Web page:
Not every crop of new coffee selections arrives with a personal ambassador, but when you have the chance for a formal introduction, why not take it? Ecco Caffè coffee educator Amber Fox paid a cross-coastal visit to Joe this week to introduce the California-based roaster's newest coffees.
Since Joe switched to Ecco beans last fall, the five-shop chain has undergone some changes, introducing by-the-cup brew in four of its stores (on-the-go Joe Grand Central Station being the exception) along with a new, considered attention to more seasonally focused single-origin coffees. Upping the geek level benefits all of us, and today's guided tasting—meant primarily to familiarize Joe baristas with the nuances of each selection—got this geek pretty excited for fall.
On today's tasting table were three new single-origin Ecco coffees, exclusively offered at Joe, from three different countries. Together with David Latourell from Intelligentsia (Ecco Caffè's parent company in Chicago), Joe staff tasted filter-brewed coffees from Guatemala, El Salvador and Kenya.
First on the table: El Salvador El Ausol, a coffee born from a relatively recent venture called HiQ, which bills itself as sourcing "customized" "designer" microlots. If you can stomach the fancy sales pitch, you'll get a deeply flavored, heavy bodied coffee reminiscent of almost-tart stone fruits, molasses, and a tempting acidity.
Next up we sampled the El Tambor from Guatemala, a coffee exclusive to Joe and Ecco, which my pal Percy Ramirez plans to use when he flies back to his native Guatemala to compete in the national barista championship. If it's not too sentimental to say so, this coffee is all about autumn: poached pear, pie spice, and a flavor that cools to caramel lollipop.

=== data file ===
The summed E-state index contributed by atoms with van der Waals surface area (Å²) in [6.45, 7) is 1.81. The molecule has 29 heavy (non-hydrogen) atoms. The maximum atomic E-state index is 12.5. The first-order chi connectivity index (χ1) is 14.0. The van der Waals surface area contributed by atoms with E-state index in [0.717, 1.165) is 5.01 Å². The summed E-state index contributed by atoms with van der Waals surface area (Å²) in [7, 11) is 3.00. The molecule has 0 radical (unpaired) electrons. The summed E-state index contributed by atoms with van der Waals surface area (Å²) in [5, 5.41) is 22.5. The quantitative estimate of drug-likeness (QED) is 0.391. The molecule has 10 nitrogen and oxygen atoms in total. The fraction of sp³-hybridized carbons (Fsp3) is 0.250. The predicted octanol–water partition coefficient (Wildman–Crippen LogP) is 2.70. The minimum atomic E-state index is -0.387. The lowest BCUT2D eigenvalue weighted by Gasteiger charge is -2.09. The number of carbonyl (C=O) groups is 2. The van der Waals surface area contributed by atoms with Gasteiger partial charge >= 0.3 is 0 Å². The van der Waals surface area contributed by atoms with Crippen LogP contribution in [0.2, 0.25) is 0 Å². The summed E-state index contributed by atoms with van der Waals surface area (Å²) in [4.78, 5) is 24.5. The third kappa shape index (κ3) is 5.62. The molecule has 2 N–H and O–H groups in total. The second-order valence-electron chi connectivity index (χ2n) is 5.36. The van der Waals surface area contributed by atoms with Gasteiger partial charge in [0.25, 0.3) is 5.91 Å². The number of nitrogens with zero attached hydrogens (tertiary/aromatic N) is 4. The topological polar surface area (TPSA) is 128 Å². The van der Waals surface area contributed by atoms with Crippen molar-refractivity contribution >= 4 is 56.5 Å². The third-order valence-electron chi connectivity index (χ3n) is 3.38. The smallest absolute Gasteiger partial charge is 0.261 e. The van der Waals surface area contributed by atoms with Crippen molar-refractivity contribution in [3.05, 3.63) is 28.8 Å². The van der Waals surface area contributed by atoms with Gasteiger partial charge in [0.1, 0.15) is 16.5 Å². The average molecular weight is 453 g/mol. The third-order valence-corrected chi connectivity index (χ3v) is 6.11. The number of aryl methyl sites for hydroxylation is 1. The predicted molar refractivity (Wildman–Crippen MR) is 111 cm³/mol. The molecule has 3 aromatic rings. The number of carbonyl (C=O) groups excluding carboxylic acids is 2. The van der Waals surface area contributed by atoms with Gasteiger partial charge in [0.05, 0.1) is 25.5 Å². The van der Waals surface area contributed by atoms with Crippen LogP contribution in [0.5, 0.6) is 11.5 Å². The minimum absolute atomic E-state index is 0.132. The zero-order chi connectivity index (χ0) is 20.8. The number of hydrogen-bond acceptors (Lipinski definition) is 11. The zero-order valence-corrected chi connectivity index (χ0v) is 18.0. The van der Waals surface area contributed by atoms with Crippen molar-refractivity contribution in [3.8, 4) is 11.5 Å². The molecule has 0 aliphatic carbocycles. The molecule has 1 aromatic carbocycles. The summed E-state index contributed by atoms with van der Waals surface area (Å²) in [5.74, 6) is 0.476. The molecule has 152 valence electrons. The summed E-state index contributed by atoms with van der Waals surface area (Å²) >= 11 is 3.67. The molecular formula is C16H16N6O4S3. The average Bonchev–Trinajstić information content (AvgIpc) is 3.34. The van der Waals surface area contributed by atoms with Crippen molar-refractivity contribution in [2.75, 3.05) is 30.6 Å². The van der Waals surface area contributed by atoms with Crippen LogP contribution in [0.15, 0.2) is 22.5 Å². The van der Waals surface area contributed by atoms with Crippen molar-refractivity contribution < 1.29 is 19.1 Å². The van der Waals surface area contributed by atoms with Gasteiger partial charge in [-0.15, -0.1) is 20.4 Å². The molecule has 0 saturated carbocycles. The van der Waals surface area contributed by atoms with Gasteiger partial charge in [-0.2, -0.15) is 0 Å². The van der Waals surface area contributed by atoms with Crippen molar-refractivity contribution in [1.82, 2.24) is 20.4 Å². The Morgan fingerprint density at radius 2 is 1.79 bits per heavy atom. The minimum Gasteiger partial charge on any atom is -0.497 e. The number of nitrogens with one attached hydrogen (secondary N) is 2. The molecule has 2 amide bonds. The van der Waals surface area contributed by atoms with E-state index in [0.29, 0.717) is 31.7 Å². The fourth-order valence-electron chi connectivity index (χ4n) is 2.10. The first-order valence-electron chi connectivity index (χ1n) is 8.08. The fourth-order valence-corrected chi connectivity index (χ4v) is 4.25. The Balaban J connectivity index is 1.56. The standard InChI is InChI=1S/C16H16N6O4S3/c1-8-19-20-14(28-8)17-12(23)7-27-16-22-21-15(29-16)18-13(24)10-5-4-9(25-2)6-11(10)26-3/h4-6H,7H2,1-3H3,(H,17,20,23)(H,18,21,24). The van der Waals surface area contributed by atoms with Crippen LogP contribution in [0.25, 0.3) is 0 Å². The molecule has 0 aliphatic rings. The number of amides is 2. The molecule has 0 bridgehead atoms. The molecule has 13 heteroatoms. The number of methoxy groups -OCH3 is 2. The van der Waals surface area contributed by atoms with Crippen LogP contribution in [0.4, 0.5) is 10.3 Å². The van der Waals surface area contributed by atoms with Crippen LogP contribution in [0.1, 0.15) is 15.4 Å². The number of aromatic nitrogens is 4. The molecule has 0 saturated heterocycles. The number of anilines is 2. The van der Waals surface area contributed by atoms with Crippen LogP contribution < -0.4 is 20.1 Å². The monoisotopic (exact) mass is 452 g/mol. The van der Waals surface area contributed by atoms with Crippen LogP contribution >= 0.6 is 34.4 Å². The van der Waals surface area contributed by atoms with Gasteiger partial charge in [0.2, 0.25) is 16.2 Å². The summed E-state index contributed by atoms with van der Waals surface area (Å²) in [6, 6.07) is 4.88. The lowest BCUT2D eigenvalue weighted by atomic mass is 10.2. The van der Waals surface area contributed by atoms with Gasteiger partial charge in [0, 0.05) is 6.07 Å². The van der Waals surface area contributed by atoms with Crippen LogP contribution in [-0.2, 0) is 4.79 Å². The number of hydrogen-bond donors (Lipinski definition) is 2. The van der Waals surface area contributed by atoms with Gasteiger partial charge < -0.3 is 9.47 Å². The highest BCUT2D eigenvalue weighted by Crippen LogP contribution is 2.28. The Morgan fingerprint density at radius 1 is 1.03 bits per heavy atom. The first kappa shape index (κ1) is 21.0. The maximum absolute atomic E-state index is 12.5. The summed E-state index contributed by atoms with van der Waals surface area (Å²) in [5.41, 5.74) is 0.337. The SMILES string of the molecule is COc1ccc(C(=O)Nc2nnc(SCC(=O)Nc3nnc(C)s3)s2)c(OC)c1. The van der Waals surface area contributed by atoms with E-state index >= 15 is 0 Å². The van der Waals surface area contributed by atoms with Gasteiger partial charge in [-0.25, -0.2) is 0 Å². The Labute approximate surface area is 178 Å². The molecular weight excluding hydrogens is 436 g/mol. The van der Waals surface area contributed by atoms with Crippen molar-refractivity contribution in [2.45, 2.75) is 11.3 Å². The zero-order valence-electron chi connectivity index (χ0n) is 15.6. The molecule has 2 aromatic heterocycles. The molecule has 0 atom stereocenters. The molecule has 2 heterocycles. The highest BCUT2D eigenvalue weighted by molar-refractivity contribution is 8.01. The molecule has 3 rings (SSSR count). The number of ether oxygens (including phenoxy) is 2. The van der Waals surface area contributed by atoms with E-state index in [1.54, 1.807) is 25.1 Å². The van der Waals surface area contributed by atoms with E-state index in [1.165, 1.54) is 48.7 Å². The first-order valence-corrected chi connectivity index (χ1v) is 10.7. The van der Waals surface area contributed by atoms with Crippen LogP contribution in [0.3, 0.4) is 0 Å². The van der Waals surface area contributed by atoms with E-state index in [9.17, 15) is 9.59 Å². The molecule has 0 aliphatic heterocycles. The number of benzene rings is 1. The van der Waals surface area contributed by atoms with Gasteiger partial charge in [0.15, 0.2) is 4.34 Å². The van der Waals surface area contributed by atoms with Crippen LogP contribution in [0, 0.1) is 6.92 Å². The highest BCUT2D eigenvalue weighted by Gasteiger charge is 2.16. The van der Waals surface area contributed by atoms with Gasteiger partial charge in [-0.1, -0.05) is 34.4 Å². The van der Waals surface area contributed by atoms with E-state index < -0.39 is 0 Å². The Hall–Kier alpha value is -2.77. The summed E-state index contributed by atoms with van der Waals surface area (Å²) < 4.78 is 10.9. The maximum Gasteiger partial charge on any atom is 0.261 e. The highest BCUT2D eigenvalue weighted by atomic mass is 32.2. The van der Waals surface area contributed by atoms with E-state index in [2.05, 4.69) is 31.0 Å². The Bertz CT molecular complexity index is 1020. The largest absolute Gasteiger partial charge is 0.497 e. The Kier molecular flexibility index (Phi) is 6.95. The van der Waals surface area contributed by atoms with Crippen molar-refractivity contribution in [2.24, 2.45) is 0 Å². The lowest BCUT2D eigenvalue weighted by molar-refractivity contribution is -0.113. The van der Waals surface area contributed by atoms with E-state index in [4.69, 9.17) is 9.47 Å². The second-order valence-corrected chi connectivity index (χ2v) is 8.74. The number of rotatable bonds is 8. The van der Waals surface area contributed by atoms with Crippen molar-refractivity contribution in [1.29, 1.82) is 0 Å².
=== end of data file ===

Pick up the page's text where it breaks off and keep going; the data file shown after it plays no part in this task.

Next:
Last up (and though you can tell Fox tries not to play favorites, her eyes light up when this coffee comes out) is the Kenya Kiunyu, an auction lot selected by Intelligentsia green coffee buyer Geoff Watts, but available only at Joe. The dry aroma on this one is wild—like sticking your nose into a brambly fruit bush. We slowly sip and Fox says she gets "lots of coconut green curry, lots of wine" out of the Kiunyu, with sugars emerging as it cools. Latourell likens it to the savory elements of an oxidized oolong tea, as all kinds of other conflicting and complimentary flavor information crosses my palate (cola, leafy berry, the aforementioned coconut). This coffee is weird, strange, delicious, and just as inspiring as anything you've ever drank (or smelled). I'd recommend that those who don't "get" specialty coffee yet (especially beer lovers) wander over to a Joe location for a cup of this, if I don't drink them out of stock first.